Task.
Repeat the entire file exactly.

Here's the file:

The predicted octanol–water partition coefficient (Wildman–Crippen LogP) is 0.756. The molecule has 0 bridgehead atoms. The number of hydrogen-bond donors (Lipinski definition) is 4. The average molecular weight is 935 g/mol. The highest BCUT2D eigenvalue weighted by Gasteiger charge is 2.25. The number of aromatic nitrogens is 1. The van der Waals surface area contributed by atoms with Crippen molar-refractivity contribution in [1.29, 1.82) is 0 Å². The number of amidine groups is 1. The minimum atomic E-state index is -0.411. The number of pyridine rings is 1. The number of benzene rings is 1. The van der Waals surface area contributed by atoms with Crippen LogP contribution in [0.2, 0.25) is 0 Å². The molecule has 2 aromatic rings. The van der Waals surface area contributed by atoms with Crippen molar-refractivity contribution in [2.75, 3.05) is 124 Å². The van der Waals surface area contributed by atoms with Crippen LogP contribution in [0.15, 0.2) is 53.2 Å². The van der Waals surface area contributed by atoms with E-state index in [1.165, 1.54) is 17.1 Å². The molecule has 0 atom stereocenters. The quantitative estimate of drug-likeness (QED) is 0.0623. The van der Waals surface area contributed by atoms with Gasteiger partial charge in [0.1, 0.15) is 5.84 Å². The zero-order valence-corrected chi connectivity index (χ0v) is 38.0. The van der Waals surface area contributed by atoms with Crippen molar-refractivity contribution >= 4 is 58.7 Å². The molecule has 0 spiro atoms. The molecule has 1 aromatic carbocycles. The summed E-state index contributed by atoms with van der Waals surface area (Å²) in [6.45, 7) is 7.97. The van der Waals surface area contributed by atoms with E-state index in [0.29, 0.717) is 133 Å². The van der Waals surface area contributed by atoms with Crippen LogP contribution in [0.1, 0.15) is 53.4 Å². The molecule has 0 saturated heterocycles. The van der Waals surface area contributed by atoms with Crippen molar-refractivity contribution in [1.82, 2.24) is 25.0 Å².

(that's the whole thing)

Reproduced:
The predicted octanol–water partition coefficient (Wildman–Crippen LogP) is 0.756. The molecule has 0 bridgehead atoms. The number of hydrogen-bond donors (Lipinski definition) is 4. The average molecular weight is 935 g/mol. The highest BCUT2D eigenvalue weighted by Gasteiger charge is 2.25. The number of aromatic nitrogens is 1. The van der Waals surface area contributed by atoms with Crippen molar-refractivity contribution in [1.29, 1.82) is 0 Å². The number of amidine groups is 1. The minimum atomic E-state index is -0.411. The number of pyridine rings is 1. The number of benzene rings is 1. The van der Waals surface area contributed by atoms with Crippen LogP contribution in [0.2, 0.25) is 0 Å². The molecule has 2 aromatic rings. The van der Waals surface area contributed by atoms with Crippen molar-refractivity contribution in [2.75, 3.05) is 124 Å². The van der Waals surface area contributed by atoms with Crippen LogP contribution in [0.15, 0.2) is 53.2 Å². The van der Waals surface area contributed by atoms with E-state index in [1.165, 1.54) is 17.1 Å². The molecule has 0 atom stereocenters. The quantitative estimate of drug-likeness (QED) is 0.0623. The van der Waals surface area contributed by atoms with Gasteiger partial charge in [0.1, 0.15) is 5.84 Å². The zero-order valence-corrected chi connectivity index (χ0v) is 38.0. The van der Waals surface area contributed by atoms with Crippen molar-refractivity contribution >= 4 is 58.7 Å². The molecule has 0 spiro atoms. The molecule has 1 aromatic carbocycles. The summed E-state index contributed by atoms with van der Waals surface area (Å²) in [6.45, 7) is 7.97. The van der Waals surface area contributed by atoms with E-state index in [0.29, 0.717) is 133 Å². The van der Waals surface area contributed by atoms with Crippen LogP contribution in [0.1, 0.15) is 53.4 Å². The molecule has 0 saturated heterocycles. The van der Waals surface area contributed by atoms with Crippen molar-refractivity contribution in [1.82, 2.24) is 25.0 Å².